So I started to be more intentional about it and I started to get back into exercise. But I couldn’t find anything that really inspired me. I missed the inherent grace and strength in ballet, the artistry it requires and the logic of how it fits together. The focus is not on the “thing” – the kettle bell, the running machine, the weights – the focus is on your body, the way it moves in the space, in sequence, in time with and in appreciation of the music, the balancing involved between limbs extending and contracting. The stimulation of your mind, as well as the physical changes you experience in your body.
Then I found a New York City Ballet Workout class. And it reminded me that I danced because I loved it and it happened to keep me in shape. So why not do that now? That love could help me to get back into being fit. I realised I could do fitness my way. This set me on a path in motion to reconnect with my passion and train to become a dance teacher.
I was chained to my desk for long hours every day, I didn’t have time to think about my wellbeing and stopped dancing altogether.
I remember being five months pregnant in my assessment for the Royal Academy of Dance teacher training. I had to sit out of one class because I was pregnant. I was observing people doing some floor barre exercises, which was a real fusion of fitness and dance. This whole qualification was born out of me, determined to do my teacher training the right way. Observing the barre class was fascinating and it inspired my vision to teach this to adults and to become fully qualified in what I did. So, I did my hours, I taught children, I did all of the classes and then I started to diversify my offering, teaching elements of ballet fitness because this was an area that really fascinated me and it was really forward thinking and progressive at the time.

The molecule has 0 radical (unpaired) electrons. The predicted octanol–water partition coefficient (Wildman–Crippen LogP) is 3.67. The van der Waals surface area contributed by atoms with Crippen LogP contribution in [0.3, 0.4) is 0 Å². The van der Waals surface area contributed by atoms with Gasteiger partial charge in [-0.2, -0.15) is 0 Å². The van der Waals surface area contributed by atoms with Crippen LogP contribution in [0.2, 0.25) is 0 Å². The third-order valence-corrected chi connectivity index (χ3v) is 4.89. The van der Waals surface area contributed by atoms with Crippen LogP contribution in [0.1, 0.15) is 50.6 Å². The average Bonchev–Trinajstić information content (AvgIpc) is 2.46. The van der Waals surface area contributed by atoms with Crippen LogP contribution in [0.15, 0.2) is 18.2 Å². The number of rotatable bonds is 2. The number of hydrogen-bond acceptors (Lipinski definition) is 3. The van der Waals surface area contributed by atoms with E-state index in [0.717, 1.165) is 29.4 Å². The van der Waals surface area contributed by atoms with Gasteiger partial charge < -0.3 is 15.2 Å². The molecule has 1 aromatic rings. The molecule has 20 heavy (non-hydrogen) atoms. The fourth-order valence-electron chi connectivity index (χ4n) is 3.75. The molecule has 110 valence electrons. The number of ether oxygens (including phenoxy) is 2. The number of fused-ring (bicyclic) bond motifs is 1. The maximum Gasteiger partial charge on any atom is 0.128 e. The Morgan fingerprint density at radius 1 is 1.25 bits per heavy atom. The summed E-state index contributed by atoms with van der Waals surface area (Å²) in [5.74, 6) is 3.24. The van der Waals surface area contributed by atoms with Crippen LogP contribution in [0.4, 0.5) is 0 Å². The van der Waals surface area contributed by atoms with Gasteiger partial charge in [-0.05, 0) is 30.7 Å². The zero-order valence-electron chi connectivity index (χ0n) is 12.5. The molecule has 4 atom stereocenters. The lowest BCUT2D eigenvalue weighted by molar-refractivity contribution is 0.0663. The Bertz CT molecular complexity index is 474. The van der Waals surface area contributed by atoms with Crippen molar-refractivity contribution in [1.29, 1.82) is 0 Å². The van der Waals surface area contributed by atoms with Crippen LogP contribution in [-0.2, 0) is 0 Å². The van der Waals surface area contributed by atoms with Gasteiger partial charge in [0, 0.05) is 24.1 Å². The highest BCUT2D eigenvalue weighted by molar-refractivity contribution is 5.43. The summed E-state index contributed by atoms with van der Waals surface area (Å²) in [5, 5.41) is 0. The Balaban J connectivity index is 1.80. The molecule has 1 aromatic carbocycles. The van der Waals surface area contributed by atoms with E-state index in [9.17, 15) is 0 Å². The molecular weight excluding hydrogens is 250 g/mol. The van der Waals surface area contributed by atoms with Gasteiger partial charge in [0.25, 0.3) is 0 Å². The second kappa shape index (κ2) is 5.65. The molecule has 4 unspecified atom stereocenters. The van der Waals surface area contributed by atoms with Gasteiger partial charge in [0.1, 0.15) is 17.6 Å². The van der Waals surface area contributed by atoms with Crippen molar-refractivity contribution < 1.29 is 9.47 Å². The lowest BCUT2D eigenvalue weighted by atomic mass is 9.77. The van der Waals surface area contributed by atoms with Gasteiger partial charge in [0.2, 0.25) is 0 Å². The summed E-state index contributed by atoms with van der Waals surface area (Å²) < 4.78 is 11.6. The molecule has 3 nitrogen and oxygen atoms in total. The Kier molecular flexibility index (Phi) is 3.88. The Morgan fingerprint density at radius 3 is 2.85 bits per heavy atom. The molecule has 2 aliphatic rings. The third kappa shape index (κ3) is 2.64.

I was always adding to my portfolio, including things like Animal Flow, (which is a primitive form of movement), floor barre and Progressing Ballet Technique. I built up all this fantastic experience and then decided to set up my own classes focusing on ballet fitness for adults. What happened then was it took off so much that people actually started to approach me from all over the country asking me to help them. And that is where breaking ballet was born.
Breaking Ballet is a unique form of ballet fitness designed for busy women in their forties and beyond. I know just how important exercise is for physical and mental wellbeing.
My fitness philosophy
In order to stay healthy and happy I know how important it is to find an exercise regime that works for you and has longevity. Something that you enjoy, that can become part of your daily routine, that challenges you and uplifts you. A healthy mind is just as important as a healthy body.
Ballet is an art form that anyone can learn. It is not just for those svelte long limbed creatures whose vocation is to dance professionally. If you attend a ballet workout/barre class, not only are you reaping all the benefits physically, but you learn how to move to music, which muscle group(s) to engage to perform a particular movement correctly and you will learn a new language (it’s all in French!). Most importantly you learn correct posture, which can be applied during your daily routines and help to prevent and alleviate any aches and pains you may have.
Ballet provides a huge sense of achievement at learning a new skill. It is this sense of achievement that will keep you going.